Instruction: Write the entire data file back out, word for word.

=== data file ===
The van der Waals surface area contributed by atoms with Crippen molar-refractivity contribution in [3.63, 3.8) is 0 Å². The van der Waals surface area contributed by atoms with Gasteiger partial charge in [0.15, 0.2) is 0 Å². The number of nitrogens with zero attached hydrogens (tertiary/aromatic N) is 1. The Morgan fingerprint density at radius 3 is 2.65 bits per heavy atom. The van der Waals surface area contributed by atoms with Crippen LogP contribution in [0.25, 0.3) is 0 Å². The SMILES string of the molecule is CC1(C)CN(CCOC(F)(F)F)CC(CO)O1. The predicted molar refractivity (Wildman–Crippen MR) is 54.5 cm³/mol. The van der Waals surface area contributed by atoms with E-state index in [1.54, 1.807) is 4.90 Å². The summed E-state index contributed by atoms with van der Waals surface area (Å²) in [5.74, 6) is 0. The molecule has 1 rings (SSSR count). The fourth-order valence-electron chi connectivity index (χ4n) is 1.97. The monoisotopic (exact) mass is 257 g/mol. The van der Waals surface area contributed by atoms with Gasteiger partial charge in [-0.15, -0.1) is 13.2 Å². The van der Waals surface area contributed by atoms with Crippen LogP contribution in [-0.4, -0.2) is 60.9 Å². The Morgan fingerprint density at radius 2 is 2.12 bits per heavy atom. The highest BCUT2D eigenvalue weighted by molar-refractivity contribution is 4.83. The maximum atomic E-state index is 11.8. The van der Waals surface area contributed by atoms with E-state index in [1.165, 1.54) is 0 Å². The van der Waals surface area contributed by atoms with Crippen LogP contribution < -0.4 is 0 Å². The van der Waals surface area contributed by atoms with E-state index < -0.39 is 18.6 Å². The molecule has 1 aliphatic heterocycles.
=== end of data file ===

The van der Waals surface area contributed by atoms with Crippen molar-refractivity contribution in [3.63, 3.8) is 0 Å². The van der Waals surface area contributed by atoms with Gasteiger partial charge in [0.15, 0.2) is 0 Å². The number of nitrogens with zero attached hydrogens (tertiary/aromatic N) is 1. The Morgan fingerprint density at radius 3 is 2.65 bits per heavy atom. The van der Waals surface area contributed by atoms with Crippen LogP contribution in [0.25, 0.3) is 0 Å². The SMILES string of the molecule is CC1(C)CN(CCOC(F)(F)F)CC(CO)O1. The predicted molar refractivity (Wildman–Crippen MR) is 54.5 cm³/mol. The van der Waals surface area contributed by atoms with E-state index in [1.54, 1.807) is 4.90 Å². The summed E-state index contributed by atoms with van der Waals surface area (Å²) in [5.74, 6) is 0. The molecule has 1 rings (SSSR count). The fourth-order valence-electron chi connectivity index (χ4n) is 1.97. The monoisotopic (exact) mass is 257 g/mol. The van der Waals surface area contributed by atoms with Gasteiger partial charge in [-0.15, -0.1) is 13.2 Å². The van der Waals surface area contributed by atoms with Crippen LogP contribution in [-0.4, -0.2) is 60.9 Å². The Morgan fingerprint density at radius 2 is 2.12 bits per heavy atom. The highest BCUT2D eigenvalue weighted by molar-refractivity contribution is 4.83. The maximum atomic E-state index is 11.8. The van der Waals surface area contributed by atoms with E-state index in [1.165, 1.54) is 0 Å². The van der Waals surface area contributed by atoms with Crippen LogP contribution < -0.4 is 0 Å². The van der Waals surface area contributed by atoms with E-state index < -0.39 is 18.6 Å². The molecule has 1 aliphatic heterocycles.